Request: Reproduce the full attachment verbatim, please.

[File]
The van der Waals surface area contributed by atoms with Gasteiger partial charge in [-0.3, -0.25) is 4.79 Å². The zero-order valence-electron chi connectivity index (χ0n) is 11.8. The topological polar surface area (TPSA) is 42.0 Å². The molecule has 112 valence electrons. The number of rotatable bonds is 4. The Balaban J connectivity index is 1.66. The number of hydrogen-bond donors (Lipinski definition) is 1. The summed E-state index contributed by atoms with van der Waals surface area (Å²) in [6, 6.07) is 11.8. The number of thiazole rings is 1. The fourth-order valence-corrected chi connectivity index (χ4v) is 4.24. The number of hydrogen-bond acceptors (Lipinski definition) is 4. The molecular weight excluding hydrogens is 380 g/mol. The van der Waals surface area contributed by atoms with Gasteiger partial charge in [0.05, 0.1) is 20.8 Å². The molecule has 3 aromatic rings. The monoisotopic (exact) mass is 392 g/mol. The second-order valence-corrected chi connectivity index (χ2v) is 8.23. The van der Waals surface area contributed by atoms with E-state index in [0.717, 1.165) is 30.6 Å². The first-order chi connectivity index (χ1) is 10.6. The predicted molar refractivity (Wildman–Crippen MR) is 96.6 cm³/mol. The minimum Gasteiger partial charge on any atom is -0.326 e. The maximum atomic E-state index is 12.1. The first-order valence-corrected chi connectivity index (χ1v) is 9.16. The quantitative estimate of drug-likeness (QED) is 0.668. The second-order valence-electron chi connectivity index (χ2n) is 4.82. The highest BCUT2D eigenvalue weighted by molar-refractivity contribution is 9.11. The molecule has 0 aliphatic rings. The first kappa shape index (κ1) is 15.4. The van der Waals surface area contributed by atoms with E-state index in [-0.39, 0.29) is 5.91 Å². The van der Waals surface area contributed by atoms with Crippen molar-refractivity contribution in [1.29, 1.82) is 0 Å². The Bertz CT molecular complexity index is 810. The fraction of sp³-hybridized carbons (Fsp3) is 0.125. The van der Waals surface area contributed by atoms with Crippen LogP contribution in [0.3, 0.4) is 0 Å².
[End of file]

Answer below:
The van der Waals surface area contributed by atoms with Gasteiger partial charge in [-0.3, -0.25) is 4.79 Å². The zero-order valence-electron chi connectivity index (χ0n) is 11.8. The topological polar surface area (TPSA) is 42.0 Å². The molecule has 112 valence electrons. The number of rotatable bonds is 4. The Balaban J connectivity index is 1.66. The number of hydrogen-bond donors (Lipinski definition) is 1. The summed E-state index contributed by atoms with van der Waals surface area (Å²) in [6, 6.07) is 11.8. The number of thiazole rings is 1. The fourth-order valence-corrected chi connectivity index (χ4v) is 4.24. The number of hydrogen-bond acceptors (Lipinski definition) is 4. The molecular weight excluding hydrogens is 380 g/mol. The van der Waals surface area contributed by atoms with Gasteiger partial charge in [0.05, 0.1) is 20.8 Å². The molecule has 3 aromatic rings. The monoisotopic (exact) mass is 392 g/mol. The second-order valence-corrected chi connectivity index (χ2v) is 8.23. The van der Waals surface area contributed by atoms with E-state index in [0.717, 1.165) is 30.6 Å². The first-order chi connectivity index (χ1) is 10.6. The predicted molar refractivity (Wildman–Crippen MR) is 96.6 cm³/mol. The minimum Gasteiger partial charge on any atom is -0.326 e. The maximum atomic E-state index is 12.1. The first-order valence-corrected chi connectivity index (χ1v) is 9.16. The quantitative estimate of drug-likeness (QED) is 0.668. The second-order valence-electron chi connectivity index (χ2n) is 4.82. The highest BCUT2D eigenvalue weighted by molar-refractivity contribution is 9.11. The molecule has 0 aliphatic rings. The first kappa shape index (κ1) is 15.4. The van der Waals surface area contributed by atoms with E-state index in [-0.39, 0.29) is 5.91 Å². The van der Waals surface area contributed by atoms with Crippen molar-refractivity contribution in [1.29, 1.82) is 0 Å². The Bertz CT molecular complexity index is 810. The fraction of sp³-hybridized carbons (Fsp3) is 0.125. The van der Waals surface area contributed by atoms with Crippen LogP contribution in [0.3, 0.4) is 0 Å².